HP's Rubinstein talks up webOS, hints at licensing

SAN DIEGO--With the Hewlett-Packard Veer smartphone in one hand and the TouchPad tablet in the other, Jon Rubinstein, senior vice president and general manager of Palm's global business unit at HP, talked about how his company's operating system will differentiate itself from others in the market.

Speaking at the Uplinq conference hosted here by Qualcomm (NASDAQ:QCOM), Rubinstein noted that the Veer with its 2.6-inch screen is a smaller form factor than most new smartphones--an attempt by HP to "veer" in the other direction. HP launched the Veer with AT&T Mobility (NYSE:T) on May 15 for $99.99 with a two-year contract. Rubinstein also said that the TouchPad will be commercially available this summer, but refused to provide further details such as a launch date or pricing information.

Rubinstein said HP's position as a PC maker will give it strength in the tablet market, which is becoming very crowded with new entrants. He added that companies that have both a software and hardware play will better positioned than those that are making devices using multiple operating systems. Nevertheless, he kept open the possibility of HP licensing its webOS platform to other firms.

"Our model is not to be in the licensing business. We believe there is strength in being able to build the ecosystem ... but HP is willing to partner with one or two special companies." What exactly would make a company special? According to Rubinstein, it would be a firm that was willing to take the webOS platform and "bring value to it."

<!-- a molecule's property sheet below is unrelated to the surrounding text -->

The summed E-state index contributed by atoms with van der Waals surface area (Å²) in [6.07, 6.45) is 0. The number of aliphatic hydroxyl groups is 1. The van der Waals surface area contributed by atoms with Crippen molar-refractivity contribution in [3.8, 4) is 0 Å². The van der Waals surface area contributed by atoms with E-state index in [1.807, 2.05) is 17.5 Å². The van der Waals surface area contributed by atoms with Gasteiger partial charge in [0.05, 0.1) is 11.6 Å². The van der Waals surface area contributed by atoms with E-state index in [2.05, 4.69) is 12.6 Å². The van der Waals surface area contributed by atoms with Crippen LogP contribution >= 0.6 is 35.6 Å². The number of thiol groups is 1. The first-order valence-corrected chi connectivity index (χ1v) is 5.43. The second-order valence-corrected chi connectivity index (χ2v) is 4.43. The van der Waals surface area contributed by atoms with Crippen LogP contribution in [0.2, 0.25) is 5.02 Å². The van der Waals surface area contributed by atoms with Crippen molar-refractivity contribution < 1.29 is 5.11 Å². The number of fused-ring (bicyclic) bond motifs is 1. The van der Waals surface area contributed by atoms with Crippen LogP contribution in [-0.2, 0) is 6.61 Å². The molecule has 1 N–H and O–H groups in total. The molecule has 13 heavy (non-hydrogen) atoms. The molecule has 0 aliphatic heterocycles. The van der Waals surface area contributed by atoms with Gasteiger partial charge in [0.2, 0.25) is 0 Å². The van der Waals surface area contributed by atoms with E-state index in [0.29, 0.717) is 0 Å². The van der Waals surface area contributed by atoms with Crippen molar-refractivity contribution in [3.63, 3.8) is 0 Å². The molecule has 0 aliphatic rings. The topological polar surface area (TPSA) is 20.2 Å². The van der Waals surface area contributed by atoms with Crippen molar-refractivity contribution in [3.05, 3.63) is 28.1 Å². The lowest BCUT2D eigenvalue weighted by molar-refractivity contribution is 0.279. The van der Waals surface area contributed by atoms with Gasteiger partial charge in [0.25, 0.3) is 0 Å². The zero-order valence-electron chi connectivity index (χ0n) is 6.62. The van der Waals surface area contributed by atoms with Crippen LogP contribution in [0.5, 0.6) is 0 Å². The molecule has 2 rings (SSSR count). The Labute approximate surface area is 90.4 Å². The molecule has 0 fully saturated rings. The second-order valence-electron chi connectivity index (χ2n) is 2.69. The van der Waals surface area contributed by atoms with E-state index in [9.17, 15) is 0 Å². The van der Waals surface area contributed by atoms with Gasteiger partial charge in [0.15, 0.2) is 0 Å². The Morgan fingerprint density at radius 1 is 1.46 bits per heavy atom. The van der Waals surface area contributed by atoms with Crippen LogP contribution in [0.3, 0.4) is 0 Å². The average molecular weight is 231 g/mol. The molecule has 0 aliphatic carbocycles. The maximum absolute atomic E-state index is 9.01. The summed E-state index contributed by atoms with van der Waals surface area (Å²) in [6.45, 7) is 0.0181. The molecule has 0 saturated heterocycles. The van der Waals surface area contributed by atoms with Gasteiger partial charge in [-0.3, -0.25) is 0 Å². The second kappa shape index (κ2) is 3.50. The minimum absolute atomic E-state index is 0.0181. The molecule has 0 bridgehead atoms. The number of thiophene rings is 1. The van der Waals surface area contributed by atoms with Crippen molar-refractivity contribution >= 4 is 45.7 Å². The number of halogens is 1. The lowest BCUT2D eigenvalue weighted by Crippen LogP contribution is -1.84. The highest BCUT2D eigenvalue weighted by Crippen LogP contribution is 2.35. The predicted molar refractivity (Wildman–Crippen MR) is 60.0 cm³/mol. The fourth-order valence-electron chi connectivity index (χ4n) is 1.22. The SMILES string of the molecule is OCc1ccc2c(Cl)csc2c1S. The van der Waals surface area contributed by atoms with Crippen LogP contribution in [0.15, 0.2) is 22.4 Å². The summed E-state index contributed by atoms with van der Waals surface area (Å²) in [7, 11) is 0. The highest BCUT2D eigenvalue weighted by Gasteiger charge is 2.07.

Rubinstein used his stage time to showcase webOS and demonstrate how users will be able to move from one device to the other by simply tapping the Veer to the TouchPad. When the two devices touch, content such as a Web page moves from one to the other. "Our goal was to give you a way to view and manage content across multiple devices and have a seamless way to interact with that," Rubinstein said.

The Veer is HP's attempt to reintroduce webOS to the market after Palm's first wave of smartphones, including the Pre and Pixi, fell flat. Those devices did not fare well in the market despite praise for webOS and its multitasking capabilities and user interface.  

Rubinstein also said that HP is aggressively working with developers to get more applications for webOS, which he said will have about 7,000 applications when the TouchPad launches.

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